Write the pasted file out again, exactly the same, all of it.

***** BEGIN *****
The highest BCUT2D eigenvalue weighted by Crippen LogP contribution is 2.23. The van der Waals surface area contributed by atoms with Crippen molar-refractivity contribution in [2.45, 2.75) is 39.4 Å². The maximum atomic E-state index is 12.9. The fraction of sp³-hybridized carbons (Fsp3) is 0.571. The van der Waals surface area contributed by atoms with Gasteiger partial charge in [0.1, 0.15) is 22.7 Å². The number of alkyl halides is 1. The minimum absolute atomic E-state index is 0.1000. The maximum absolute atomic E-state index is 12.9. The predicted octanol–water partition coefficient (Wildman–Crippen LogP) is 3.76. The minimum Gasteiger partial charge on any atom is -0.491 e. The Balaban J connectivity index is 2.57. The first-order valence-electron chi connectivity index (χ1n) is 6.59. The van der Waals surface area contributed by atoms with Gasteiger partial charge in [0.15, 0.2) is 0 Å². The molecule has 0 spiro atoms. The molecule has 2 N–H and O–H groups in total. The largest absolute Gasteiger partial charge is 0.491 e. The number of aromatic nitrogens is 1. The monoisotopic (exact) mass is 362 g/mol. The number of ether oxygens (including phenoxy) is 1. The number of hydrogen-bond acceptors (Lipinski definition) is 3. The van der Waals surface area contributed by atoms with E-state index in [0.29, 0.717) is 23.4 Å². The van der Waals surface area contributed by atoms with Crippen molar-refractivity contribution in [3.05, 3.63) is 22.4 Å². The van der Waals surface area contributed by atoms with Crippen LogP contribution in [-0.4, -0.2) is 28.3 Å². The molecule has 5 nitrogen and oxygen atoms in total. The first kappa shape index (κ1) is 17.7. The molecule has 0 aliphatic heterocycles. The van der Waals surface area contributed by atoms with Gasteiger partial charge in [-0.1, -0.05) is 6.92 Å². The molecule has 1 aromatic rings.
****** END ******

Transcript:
The highest BCUT2D eigenvalue weighted by Crippen LogP contribution is 2.23. The van der Waals surface area contributed by atoms with Crippen molar-refractivity contribution in [2.45, 2.75) is 39.4 Å². The maximum atomic E-state index is 12.9. The fraction of sp³-hybridized carbons (Fsp3) is 0.571. The van der Waals surface area contributed by atoms with Gasteiger partial charge in [0.1, 0.15) is 22.7 Å². The number of alkyl halides is 1. The minimum absolute atomic E-state index is 0.1000. The maximum absolute atomic E-state index is 12.9. The predicted octanol–water partition coefficient (Wildman–Crippen LogP) is 3.76. The minimum Gasteiger partial charge on any atom is -0.491 e. The Balaban J connectivity index is 2.57. The first-order valence-electron chi connectivity index (χ1n) is 6.59. The van der Waals surface area contributed by atoms with Gasteiger partial charge in [0.15, 0.2) is 0 Å². The molecule has 0 spiro atoms. The molecule has 2 N–H and O–H groups in total. The largest absolute Gasteiger partial charge is 0.491 e. The number of aromatic nitrogens is 1. The monoisotopic (exact) mass is 362 g/mol. The number of ether oxygens (including phenoxy) is 1. The number of hydrogen-bond acceptors (Lipinski definition) is 3. The van der Waals surface area contributed by atoms with E-state index in [0.29, 0.717) is 23.4 Å². The van der Waals surface area contributed by atoms with Crippen molar-refractivity contribution in [3.05, 3.63) is 22.4 Å². The van der Waals surface area contributed by atoms with Crippen LogP contribution in [-0.4, -0.2) is 28.3 Å². The molecule has 5 nitrogen and oxygen atoms in total. The first kappa shape index (κ1) is 17.7. The molecule has 0 aliphatic heterocycles. The van der Waals surface area contributed by atoms with Gasteiger partial charge in [-0.1, -0.05) is 6.92 Å². The molecule has 1 aromatic rings.